The “Tropical Healthy Fat” That Makes Women Thin Without Cutting Carbs
With the meteoric rise in popularity of the ketogenic diet, everyone is talking about adding more healthy fats to our diet.
But everyone assumes that in order to experience weight loss with keto, it’s not as simple as just increasing fat intake—you also have to subtract carbs from the diet equation too, right?
In a series of clinical studies, new evidence now suggests otherwise.
According to clinical trials, one lesser-known fatty acid in particular has been shown to act as a convenient “keto workaround” within the body—allowing users to experience the fat-burning benefits of the keto diet without ever having to slash carbs.
Researchers say it can provide the brain with immediate energy and help speed up fat metabolism (and ultimately weight loss)—but is the hype legitimate?
Stubborn Belly Fat, Meet Medium-chain Triglycerides.
Medium-chain triglycerides, or MCTs as they’re more commonly known, are a form of saturated fatty acid that’s typically extracted from coconut oil.
Here’s a look at how medium-chain fatty acids stack up compared to other dietary fats.
Coconut oil has received a lot of attention in recent years.
This is because of its potential health benefits, many of which can be attributed to the medium-chain triglycerides (MCTs) it contains.
There are many promising animal, test-tube and observational studies on coconut oil. However, these types of studies can't prove that coconut oil is beneficial in humans.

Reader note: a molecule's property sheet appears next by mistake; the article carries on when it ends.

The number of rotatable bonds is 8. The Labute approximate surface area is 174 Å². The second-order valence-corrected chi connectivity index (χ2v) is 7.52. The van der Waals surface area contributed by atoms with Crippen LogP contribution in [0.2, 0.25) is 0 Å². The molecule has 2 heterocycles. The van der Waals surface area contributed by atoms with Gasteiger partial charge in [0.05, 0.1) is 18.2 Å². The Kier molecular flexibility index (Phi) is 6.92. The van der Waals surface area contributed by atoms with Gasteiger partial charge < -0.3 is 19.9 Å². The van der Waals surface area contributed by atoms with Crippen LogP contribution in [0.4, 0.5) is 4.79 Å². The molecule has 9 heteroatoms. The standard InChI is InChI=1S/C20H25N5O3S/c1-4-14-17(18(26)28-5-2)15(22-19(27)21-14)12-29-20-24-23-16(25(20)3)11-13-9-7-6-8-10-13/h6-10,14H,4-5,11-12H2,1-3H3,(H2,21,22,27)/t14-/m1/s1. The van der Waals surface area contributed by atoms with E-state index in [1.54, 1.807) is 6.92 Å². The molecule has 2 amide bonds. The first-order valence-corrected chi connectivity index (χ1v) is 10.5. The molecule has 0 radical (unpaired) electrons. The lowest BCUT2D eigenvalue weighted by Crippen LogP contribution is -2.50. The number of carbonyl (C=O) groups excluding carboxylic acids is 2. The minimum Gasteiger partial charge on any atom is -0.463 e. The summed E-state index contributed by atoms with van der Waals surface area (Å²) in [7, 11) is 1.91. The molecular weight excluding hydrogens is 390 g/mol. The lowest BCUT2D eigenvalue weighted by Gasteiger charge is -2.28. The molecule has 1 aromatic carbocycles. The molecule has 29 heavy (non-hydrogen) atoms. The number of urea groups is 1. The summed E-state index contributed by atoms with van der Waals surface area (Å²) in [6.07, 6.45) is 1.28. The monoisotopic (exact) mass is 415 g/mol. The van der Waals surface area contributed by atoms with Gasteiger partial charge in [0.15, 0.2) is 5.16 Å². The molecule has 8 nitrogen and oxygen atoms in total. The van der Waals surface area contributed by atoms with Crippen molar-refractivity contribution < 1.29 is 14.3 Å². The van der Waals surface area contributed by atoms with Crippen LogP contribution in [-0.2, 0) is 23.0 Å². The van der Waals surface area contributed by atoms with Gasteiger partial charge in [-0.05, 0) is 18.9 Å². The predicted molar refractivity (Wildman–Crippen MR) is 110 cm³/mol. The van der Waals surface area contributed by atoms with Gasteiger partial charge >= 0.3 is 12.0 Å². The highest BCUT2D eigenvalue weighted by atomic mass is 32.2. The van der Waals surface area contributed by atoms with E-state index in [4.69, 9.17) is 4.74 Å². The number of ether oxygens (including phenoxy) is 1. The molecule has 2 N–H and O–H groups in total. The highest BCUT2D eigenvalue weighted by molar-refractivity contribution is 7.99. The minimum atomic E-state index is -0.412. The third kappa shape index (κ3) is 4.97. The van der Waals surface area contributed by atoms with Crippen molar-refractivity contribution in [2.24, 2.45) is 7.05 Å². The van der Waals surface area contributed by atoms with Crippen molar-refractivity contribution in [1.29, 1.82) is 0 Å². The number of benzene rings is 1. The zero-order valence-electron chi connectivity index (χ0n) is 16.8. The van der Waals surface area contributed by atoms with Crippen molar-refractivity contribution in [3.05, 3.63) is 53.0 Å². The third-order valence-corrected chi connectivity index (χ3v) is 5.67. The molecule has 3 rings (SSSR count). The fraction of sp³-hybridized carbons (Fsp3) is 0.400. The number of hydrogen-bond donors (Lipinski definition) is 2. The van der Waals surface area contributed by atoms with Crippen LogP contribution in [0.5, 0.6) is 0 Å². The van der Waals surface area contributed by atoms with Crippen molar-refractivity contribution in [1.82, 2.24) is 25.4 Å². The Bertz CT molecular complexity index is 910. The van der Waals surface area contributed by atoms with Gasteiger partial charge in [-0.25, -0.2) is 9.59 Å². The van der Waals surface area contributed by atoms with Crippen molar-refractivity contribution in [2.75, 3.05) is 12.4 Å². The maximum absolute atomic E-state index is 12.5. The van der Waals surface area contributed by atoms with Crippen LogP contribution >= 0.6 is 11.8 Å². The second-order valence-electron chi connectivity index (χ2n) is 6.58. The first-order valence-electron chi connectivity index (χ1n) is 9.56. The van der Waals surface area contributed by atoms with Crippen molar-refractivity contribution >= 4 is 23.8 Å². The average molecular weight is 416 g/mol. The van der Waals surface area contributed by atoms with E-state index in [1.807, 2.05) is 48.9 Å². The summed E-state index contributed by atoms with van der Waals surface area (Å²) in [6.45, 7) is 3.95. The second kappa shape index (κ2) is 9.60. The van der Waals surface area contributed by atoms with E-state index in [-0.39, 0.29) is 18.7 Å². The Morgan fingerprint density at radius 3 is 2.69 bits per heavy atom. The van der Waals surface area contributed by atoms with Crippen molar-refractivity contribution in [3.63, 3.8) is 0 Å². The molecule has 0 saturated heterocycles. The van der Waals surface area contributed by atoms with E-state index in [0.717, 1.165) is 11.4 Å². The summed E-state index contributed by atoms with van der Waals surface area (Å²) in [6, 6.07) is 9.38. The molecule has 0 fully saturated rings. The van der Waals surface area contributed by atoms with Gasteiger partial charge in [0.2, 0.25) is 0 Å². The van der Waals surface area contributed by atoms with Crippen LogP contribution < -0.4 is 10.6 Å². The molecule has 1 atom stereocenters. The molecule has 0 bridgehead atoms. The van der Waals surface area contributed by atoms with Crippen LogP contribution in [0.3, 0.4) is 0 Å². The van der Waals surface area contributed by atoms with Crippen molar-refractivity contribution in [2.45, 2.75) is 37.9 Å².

Interestingly, it has also been studied in several human controlled trials. These studies are much better at determining whether coconut oil is truly healthy for people.
All five studies examining changes in fat loss or metabolism found some benefit with coconut oil, compared to other oils or control groups. However, the effects were usually modest.
Here are a few facts to consider:
- Coconut oil increased metabolism during at least one time point in each study where it was measured (
1Trusted Source, 2Trusted Source, 3Trusted Source).
- In one study, subjects in the coconut oil group experienced decreases in body fat and waist circumference without intentionally reducing calories (
- A study comparing calorie-restricted diets found decreased abdominal fat only in the group who took coconut oil (
There are also several studies that have looked at fat loss and metabolic changes in response to MCT oil, which makes up about 65% of coconut oil.
In each of these studies, MCT oil was found to increase metabolism, reduce appetite and calorie intake and promote fat loss.
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